You want to force politicians and lawmakers to watch this film. You want high school kids considering drugs to watch this film. And you want to watch this film yourself, over and over, for the sheer drama of the story and for the tremendous performances by each and every person in it.
Equally poignant were the appearances by the people who weren't performers: at the end of the series, there's a brief meeting with the real individuals who were portrayed in the six episodes, along with a "five years later" update on what actually happened to other characters whose real-life counterparts didn't live long enough (or live free long enough) to participate in the on-camera reunion.
Dutton's direction is brilliant, presenting the cold facts of a deadly situation with great compassion as well as narrative force. Although not explicitly political and never preachy, the film makes the unpopular point that medical treatment backed up with intensive rehab works and pouring money into fruitless attempts at law enforcement doesn't.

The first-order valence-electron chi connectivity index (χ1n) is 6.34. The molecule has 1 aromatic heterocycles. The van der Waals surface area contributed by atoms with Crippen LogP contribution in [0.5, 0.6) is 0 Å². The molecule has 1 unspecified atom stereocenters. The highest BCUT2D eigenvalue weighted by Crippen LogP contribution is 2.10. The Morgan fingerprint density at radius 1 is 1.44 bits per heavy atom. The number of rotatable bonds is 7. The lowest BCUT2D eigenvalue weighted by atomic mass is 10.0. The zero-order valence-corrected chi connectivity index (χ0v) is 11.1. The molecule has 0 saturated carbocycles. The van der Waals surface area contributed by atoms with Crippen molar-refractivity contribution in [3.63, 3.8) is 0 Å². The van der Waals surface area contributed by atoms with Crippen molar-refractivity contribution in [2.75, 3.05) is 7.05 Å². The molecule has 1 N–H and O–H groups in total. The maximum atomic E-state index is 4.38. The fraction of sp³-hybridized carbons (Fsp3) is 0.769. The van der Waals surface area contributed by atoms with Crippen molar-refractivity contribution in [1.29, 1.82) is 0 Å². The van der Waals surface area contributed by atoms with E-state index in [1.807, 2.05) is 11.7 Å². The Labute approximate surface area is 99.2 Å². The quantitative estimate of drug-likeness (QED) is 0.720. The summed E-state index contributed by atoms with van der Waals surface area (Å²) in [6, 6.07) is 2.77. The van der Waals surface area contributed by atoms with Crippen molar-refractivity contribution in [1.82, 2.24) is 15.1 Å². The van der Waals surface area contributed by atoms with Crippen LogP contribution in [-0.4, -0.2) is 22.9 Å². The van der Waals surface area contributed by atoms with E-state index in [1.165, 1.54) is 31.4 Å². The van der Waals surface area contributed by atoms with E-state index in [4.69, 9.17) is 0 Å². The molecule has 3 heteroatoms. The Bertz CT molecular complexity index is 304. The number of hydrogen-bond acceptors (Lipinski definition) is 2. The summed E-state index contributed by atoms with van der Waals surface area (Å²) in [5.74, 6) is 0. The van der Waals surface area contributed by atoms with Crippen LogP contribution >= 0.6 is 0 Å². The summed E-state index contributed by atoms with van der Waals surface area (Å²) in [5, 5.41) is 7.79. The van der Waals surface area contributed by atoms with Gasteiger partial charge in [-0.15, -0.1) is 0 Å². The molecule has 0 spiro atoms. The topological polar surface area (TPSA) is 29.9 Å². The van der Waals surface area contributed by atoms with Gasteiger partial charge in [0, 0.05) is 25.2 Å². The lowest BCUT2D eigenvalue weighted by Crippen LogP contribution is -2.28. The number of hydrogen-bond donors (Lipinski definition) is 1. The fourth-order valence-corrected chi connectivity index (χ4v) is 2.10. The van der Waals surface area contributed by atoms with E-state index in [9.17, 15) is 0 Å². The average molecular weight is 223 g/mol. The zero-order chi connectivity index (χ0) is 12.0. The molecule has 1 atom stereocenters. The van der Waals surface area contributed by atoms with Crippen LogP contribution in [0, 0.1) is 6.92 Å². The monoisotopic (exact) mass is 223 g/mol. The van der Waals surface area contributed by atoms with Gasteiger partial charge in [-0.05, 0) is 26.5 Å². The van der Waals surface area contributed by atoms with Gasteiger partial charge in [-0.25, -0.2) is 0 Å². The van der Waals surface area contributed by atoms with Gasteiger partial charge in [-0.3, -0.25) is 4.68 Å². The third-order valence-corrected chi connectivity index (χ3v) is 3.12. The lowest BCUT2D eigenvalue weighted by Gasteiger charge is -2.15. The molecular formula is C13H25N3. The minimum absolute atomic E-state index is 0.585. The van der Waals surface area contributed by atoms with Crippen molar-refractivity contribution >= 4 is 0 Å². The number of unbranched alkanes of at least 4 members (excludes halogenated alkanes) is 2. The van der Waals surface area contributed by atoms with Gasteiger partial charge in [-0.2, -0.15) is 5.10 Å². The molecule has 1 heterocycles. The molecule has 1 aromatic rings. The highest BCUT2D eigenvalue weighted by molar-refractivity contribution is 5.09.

This series is a great American tragedy and crime story combined, a fit companion to "The Godfather" and "Grapes of Wrath," combining the gritty crime story of the first with the deadly grind of verité poverty from the latter to produce an engrossing synecdoche of our culture at the end of the century.
This isn't an "inner city" movie -- this is about all of us. What Dutton shows us in the Baltimore ghetto happens in rural towns in the heartland, too. One small mistake leads to another until, all too soon and too often inevitably, the chances of a happy ending become very, very slim. A universal plot, as timeless and as touching as Shakespeare's finest.
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